Now, let’s come back to ‘how we store values’ into Task Sequence Variables. This is a relatively easy step with only few lines of code that can do the trick. Assuming the USMT_ScanTime, USMT_ScanSize, USMT_LoadTime & USMT_LoadSize are already populated from the earlier step; it can be directly assigned to the variables after instantiating the TSEnv object as shown below.
The entire script is available from our Connect site and instructions for joining that program can be found here.
Store Task Sequence Variables’ values into the Registry
With the required data in the Task Sequence variables, we are now onto the stage where we need to move them into Registry keys; which will be later collected via ConfigMgr inventory process.
Reading Task Sequence environment variables are very much similar to the method, which we saw in the earlier step. Basically, you start with instantiating Task Sequence Environment, and looping through the variables you can read them and perform any action that is required. In the snippet below, you will notice that after reading the variables, a MatchMaker function is used to compare the value against a mapping of values which need to be included or excluded.
If it meets the inclusion criteria and is not part of the Exclusion criteria, a function by name BrandValue is called; which will populate the registry key as seen below. Based on prior evaluation of OS architecture (64/32 bit system), appropriate reg.exe is used and the registry location is chosen.
This step is typically the last step in our task sequence to ensure we capture all the Task Sequence Variables onto registry for inventory purposes. With the data now in registry keys, we are now ready to collect that data using ConfigMgr.
Use ConfigMgr to report data from Registry Keys
Finally, after all the pre-requisite work of populating the required data in the registry of machines, we will see what needs to happen next to get that data into the ConfigMgr database for easy retrieval in the form of reports.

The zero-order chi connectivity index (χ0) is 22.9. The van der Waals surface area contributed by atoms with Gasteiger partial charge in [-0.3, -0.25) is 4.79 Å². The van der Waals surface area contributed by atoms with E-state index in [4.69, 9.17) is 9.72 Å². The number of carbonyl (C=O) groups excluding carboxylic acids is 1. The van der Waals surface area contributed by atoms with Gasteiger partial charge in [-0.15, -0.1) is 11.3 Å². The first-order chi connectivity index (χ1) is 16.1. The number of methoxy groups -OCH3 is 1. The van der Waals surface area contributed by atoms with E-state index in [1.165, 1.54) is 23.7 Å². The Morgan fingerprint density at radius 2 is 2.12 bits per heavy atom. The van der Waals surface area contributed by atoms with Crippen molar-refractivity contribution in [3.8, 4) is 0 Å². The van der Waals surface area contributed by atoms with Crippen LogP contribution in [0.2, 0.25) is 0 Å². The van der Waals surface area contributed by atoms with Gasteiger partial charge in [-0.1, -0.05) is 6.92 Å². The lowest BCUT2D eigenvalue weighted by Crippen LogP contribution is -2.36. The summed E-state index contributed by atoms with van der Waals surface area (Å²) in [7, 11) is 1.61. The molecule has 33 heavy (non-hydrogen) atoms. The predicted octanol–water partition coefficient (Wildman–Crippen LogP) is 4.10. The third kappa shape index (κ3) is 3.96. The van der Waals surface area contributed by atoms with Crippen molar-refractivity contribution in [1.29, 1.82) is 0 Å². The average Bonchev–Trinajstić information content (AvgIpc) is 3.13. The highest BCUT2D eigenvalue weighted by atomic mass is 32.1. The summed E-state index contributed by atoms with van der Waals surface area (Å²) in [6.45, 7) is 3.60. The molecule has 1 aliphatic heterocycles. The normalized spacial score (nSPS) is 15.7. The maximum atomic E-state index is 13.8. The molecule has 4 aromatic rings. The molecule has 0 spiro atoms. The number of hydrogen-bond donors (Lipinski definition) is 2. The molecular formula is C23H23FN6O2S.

As with any inventory data collection using MOF in ConfigMgr, retrieval of USMT values from Registry Key here is no different. However for the sake of completeness, we will see how this is actually done within ConfigMgr. There are set of MOF files named Configuration.MOF and SMS_DEF.MOF, which control what data is collected as part of inventory agent by ConfigMgr clients. Configuration.MOF instructs ConfigMgr clients to create WMI class, and SMS_DEF.mof tells ConfigMgr clients what to pick up from the WMI class and report to ConfigMgr site up the hierarchy.
The snippets available below, pretty much do the job of collecting inventory information and reporting them to ConfigMgr site. You would need to append these snippets into the respective MOF files at the site server. Of course, after tweaking to meet your needs and testing it.
As mentioned earlier, our approach of data collection is more than just USMT and hence you see those additional lines which are not related to USMT.
After the site server had a chance to create new inventory policies for clients; clients during its next inventory cycle will send the data up to its ConfigMgr site server. Once the data is processed by the data loader thread (one of the threads of SMS_Executive service), the data finally shows up in SQL database. Based on the class name we used, the below query will show data in ConfigMgr DB.
To summarize what we have seen so far – We went through the process of parsing the USMT logs for specific strings to identify the values we need to collect. After that is done, based on our implementation approach, we populated those values into Task Sequence variable and then to registry. Finally, using standard inventory collection process of ConfigMgr we saw how the MOF needs to be updated to see the data in ConfigMgr database and hence reports.
We hope this was helpful in identifying the hidden information of USMT usage statistics using few simple scripts as Task Sequence steps and the standard inventory process of ConfigMgr.